by Erin Donohue“[My role as professor is to] unsettle students, challenge and support them to take intellectual risks.”—Carl Mirra, Ph.D.
Carl Mirra, Ph.D., can’t imagine working in another profession or on another campus.
The professor in the Ruth S. Ammon School of Education and University College at Adelphi University was about 19 or 20 when he started trying to figure out what career path to choose. He decided to become a teacher and began a path in education that would take him to Hofstra and Columbia Universities for his undergraduate, master’s and doctoral degrees in history and education, then to student teaching at Stuyvesant High School in Manhattan.
His first job interacting with students was as a counselor and home care manager for those with special needs at the Developmental Disabilities Institute. It was there also that he met his wife of 17 years, Eneida, an art teacher.
Dr. Mirra’s first teaching job was in social studies at Lawrence High School in the Five Towns area of Nassau County. But, wanting to do more, he began carving out a new path for himself in higher education, satisfying his desire to teach and publish his writing.
In 2001, he began as a part-time instructor at University College and then, in 2005, he came on board full time at the Ammon School of Education. He is now the director of childhood education and an associate professor of curriculum and instruction.
Dr. Mirra is inspired by the variety of students he teaches. He finds the adult learners in the University College program are as varied as possible, with diverse careers and experiences, but that ultimately “students are students.” He enjoys encouraging them to become critical thinkers, to trust their voices and to participate actively. He finds it important in his role as a professor to “unsettle students, challenge and support them to take intellectual risks.”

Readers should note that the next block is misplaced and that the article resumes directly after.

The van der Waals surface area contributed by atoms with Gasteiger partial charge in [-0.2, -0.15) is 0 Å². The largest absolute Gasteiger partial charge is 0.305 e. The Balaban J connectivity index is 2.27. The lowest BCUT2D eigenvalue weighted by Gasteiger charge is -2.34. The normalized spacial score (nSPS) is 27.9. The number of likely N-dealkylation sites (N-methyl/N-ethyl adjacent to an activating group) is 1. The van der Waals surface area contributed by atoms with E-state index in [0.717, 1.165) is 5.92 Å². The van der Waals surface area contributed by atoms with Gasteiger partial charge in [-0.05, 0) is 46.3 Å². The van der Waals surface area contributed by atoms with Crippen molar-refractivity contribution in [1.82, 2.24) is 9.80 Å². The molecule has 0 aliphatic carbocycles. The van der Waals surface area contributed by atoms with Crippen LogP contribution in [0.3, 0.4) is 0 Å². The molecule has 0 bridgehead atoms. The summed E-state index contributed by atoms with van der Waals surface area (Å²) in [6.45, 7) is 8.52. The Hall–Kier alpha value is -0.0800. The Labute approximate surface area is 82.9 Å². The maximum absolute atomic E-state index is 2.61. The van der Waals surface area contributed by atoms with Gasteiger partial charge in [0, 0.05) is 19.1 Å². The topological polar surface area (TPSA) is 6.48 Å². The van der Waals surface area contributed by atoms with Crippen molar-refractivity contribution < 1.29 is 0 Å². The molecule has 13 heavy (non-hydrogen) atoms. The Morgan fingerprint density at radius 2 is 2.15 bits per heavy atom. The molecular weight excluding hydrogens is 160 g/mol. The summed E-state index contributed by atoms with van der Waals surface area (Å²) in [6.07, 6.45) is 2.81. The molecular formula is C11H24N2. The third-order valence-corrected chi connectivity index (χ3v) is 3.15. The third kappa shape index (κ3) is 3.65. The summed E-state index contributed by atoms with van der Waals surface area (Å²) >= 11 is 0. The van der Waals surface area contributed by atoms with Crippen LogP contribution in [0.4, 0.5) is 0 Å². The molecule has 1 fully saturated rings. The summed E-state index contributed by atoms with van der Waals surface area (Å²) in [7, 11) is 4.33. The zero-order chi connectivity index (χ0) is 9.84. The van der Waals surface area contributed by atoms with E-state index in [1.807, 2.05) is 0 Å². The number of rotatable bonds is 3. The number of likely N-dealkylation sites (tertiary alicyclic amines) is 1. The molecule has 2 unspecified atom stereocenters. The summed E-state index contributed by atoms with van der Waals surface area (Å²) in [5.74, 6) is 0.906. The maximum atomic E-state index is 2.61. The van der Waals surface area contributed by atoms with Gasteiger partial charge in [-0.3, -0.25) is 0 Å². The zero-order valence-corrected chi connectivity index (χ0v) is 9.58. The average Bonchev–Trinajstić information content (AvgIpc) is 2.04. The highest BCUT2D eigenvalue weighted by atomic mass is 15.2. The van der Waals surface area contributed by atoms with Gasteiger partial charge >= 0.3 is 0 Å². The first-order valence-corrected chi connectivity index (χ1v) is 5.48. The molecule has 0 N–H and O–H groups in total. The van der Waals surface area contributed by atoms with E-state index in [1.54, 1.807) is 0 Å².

Dr. Mirra’s reach goes way beyond Adelphi; he regularly publishes work on subjects such as United States policies, warfare and history. A former United States Marine, who served during the first Gulf War, Dr. Mirra credits that experience as leading to his publication of Soldiers and Citizens: An Oral History of Operation Iraqi Freedom from the Battlefield to the Pentagon. He has recently written an article for the Cambridge Review of International Affairs entitled, “Insurgents, accidental guerrillas and valley-ism: an oral history of oppositional US soldiers’ attitudes toward the enemy in Afghanistan,” and he also wrote The Admirable Radical: Staughton Lynd and Cold War Dissent, 1945-1970.
Dr. Mirra has two more books to his credit and has authored countless articles. “People reach out to me,” he said, explaining the sources of his material. He looks forward to completing his dream project, a written piece on the famous American historian Howard Zinn.